Juaréz is different every year, even as some things are much the same. The area around the Home hasn’t changed much, and many of the children are the same ones I have grown to love. Most of the staff are the same, and the city is still going through much the same things it’s been going through for the past several years.
There is a different feel here, though. It shows that there have been far less visitors to the Home this summer. The initial reaction from the younger kids was cooler, though they warmed up very, very quickly. The older ones who recognized me seemed very glad to see me, and I am deeply happy to see them again. Their warm greetings meant a great deal to me, and I am excited to catch up with them. It also saddens me quite a bit to know that they have been unable to give such warm greetings to many of their recurring friends over the years.
Today we had a surprise—right as we were preparing to teach a lesson to our last group of the day, the oldest boys, Luis (our contact for whatever we need) asked us if we could join him and the kids for a surprise trip. We canceled the lesson and joined him and the oldest boys and girls as we loaded up the van and the Home’s bus and headed for a nearby park. There 15 of the students from the Home who have been at a camp put on by Joventud (a Christian organization) met us. It was very exciting to see some of my friends again (this is where I received some of the warmest greetings). We were able to watch them perform a few street evangelism skits in the park. Afterwards, we returned for an evening of supper, music, and playing with the kids in the concha (outdoor courtyard). It was a great day.
A few highlights for me: One of the originally troublesome girls is now helping us quite a bit with the other students and seems to be very touched by the ‘His Princess’ letters we read. Also, the other night we learning Spanish worship with Armando in the concha, and we were surrounded by a couple dozen of the kids… Most of the youngest girls were there. They jumped up on the tables where we were worshipping in and loudly joined us as they swayed back and forth. It was so awesome to enjoy the cool sound of Spanish worship music on guitar (Armando has an incredible voice) as a bunch of very cute five-year-old girls smiled and danced and sang to the music while the moon rose into the night sky. The moment was very unforgettable.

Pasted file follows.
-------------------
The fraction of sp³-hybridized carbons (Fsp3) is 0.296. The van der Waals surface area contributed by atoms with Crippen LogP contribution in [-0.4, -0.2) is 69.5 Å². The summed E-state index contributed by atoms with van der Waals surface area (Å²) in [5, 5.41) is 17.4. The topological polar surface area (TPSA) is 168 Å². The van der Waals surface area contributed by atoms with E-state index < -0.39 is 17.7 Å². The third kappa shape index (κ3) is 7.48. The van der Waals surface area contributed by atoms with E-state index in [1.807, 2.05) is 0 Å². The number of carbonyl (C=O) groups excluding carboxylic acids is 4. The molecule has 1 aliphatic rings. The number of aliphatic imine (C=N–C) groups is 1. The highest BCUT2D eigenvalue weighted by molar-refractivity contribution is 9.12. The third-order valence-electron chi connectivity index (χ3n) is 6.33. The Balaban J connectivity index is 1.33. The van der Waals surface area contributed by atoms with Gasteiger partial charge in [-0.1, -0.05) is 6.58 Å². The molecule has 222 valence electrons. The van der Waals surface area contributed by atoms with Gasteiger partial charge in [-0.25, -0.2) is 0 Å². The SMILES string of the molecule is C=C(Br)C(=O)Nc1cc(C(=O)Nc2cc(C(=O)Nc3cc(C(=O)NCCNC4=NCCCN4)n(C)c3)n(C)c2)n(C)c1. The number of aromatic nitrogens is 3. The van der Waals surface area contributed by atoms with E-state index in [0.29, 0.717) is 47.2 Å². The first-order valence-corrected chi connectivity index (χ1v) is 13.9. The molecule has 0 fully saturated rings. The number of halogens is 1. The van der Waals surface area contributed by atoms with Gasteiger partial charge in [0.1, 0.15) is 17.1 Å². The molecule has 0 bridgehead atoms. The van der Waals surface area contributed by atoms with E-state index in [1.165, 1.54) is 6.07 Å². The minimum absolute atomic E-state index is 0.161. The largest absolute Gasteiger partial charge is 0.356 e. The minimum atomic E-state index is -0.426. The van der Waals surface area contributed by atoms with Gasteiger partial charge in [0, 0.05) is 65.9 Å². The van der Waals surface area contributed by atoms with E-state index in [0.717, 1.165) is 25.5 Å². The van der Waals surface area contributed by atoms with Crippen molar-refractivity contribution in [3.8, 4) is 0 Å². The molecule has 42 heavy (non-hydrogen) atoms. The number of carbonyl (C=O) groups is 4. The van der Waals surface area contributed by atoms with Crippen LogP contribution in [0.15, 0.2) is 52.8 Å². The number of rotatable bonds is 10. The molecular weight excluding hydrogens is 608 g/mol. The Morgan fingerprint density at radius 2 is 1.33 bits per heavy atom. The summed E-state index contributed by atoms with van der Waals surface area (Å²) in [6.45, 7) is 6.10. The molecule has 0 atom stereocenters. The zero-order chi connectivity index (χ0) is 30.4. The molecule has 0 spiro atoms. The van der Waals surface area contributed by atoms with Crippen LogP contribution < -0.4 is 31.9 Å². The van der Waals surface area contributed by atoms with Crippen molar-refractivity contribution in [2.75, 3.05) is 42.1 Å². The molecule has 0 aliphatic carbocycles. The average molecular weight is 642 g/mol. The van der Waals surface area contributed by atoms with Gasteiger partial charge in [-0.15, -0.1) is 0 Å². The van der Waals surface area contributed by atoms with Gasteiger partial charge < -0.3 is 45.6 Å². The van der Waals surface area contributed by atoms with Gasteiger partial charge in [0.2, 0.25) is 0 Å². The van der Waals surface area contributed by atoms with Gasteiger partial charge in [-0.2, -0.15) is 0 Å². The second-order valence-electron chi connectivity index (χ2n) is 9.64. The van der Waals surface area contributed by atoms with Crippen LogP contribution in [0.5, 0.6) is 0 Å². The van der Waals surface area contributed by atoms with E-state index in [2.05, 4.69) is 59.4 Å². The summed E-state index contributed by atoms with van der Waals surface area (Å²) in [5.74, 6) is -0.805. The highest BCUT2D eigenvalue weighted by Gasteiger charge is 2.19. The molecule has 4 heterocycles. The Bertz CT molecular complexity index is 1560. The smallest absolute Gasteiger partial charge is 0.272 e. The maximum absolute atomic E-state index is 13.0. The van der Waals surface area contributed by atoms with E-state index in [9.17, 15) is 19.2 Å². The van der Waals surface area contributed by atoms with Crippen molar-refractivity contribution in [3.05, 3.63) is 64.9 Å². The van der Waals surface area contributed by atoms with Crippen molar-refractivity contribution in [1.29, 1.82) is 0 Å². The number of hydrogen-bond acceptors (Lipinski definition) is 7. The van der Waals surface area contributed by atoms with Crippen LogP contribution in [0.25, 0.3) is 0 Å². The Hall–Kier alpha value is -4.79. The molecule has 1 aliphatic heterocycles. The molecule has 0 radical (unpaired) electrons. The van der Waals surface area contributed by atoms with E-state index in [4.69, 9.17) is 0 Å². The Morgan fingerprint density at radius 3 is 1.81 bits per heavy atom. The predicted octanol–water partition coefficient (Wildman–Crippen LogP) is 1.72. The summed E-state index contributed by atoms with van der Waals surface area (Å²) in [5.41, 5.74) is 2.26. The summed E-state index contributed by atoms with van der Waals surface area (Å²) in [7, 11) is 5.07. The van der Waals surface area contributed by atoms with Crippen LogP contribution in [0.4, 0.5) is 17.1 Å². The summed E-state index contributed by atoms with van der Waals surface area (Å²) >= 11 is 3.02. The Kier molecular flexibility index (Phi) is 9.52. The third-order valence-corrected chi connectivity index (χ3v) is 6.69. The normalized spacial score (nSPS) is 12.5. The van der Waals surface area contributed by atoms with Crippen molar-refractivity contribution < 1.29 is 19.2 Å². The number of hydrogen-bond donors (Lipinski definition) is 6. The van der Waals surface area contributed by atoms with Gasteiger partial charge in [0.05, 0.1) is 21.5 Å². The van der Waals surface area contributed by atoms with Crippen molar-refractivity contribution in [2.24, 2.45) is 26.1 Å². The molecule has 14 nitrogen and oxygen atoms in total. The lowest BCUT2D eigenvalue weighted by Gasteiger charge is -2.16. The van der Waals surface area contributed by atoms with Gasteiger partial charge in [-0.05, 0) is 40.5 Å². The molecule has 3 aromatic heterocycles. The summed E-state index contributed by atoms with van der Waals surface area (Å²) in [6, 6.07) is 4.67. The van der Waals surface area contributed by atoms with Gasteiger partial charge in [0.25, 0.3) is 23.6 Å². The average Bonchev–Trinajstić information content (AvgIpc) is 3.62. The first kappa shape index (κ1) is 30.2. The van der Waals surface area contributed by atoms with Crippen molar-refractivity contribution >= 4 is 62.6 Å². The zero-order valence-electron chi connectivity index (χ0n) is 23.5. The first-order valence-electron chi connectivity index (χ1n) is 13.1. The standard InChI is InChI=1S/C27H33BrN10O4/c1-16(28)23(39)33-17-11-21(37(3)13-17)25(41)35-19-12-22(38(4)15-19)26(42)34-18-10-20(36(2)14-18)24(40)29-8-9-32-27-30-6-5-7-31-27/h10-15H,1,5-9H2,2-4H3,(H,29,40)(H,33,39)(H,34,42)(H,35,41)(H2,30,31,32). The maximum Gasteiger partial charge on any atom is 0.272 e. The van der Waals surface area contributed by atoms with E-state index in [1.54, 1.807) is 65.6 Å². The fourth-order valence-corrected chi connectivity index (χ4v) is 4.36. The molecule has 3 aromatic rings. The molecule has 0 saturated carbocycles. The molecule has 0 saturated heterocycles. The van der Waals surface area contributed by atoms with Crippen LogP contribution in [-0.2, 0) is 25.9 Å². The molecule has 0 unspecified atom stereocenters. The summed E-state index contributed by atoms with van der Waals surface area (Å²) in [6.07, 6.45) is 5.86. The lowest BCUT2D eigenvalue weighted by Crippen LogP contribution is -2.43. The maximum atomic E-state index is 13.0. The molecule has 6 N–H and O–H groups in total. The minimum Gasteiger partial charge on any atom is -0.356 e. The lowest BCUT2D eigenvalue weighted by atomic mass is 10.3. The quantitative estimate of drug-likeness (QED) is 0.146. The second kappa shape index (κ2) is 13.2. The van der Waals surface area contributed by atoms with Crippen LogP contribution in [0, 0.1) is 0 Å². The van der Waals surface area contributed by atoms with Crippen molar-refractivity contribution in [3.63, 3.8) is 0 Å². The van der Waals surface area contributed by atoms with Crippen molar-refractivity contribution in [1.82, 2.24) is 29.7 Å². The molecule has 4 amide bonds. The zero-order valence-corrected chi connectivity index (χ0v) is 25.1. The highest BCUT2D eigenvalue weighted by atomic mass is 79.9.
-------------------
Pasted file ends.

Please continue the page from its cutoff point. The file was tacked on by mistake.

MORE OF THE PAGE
Just for those of you who wonder what we do in a typical day… We get up in the morning for personal time with God, group devotions, a little lesson planning/tweaking, and off to the Home for time with the kids. We teach three sessions before and three sessions after lunch—each involves a lesson of some sort with some activities (we’ve done skits with the youngest kids and more discussion/question/answer interactions with the older ones). Letters from ‘His Princess’ translated for the girls and times we’ve shared very personal occurrences relevant to the lessons seem to have had the greatest impact on the youth so far. The lessons run 45 minutes and we have 5 minutes between lessons to switch up the room. Sometimes we combine a section for larger activities, and we always do at least some fun stuff—time in the concha, drawing, cards… etc….
Probably the most impactful activity so far has been the ‘red and blue cup activity’. We filled red cups with dirt, water, coffee, salsa, and spit in them (in front of the kids—believe me, some of the kids would have drank it otherwise). The kids were very disgusted. Then we filled blue cups with soda (the good Mexican kind from the little stores). We blindfolded the kids and ultimately sat them in front of a cup. It was possibly to smell the putrid nature of the ‘feos’ (gross ones). The kids were squirming and not sure if they wanted to drink them or not. We had quietly switched out the red ones with nasty stuff for red ones with soda (we kept them red for peekers). Then we told the students to drink (and gave them the option to refuse). Afterwards we had them open their eyes and let them drink their pop. We had some great reactions and excellent discussion afterwards—many of them said they were afraid…. The lesson was over meekness and how it didn’t mean weakness (Christ was powerful and even told the Pharisees that He would be seated next the right hand of the Almighty, yet submitted to God’s will and let them beat Him not two minutes later (Matthew 26:62-68; also Isaiah 53:7)—He was incredibly strong, yet obedient to God). It was also over the fact that the meek are always submissive to God (true meekness) and that we have to trust God and submit even when it seems like a bad idea (like drinking when you smell the grossness and maybe even peeked and saw a red cup in front of you). It seemed to go over very well and definitely made for good discussion.
After the last section of lessons we have time to plan and prepare for the set the next day, then grab supper and take a short break. Afterwards we usually play with the kids in the concha until around 9 or 9:30 p.m. There is sometimes an evening debriefing, and always some time to rest…
So far it has been a blessed trip—I have definitely seen God working with the kids and with those with me…. I am excited to see what is yet to come—especially with my friends who are at the camp and will be rejoining us Saturday.
Please keep us and the kids in your prayers—there is much to do and yet we always must discern what is in God’s will and needs done vs. what is just a good idea. We also need to continue to take the time to rest and draw our strength from God.
Thanks again for your prayers and support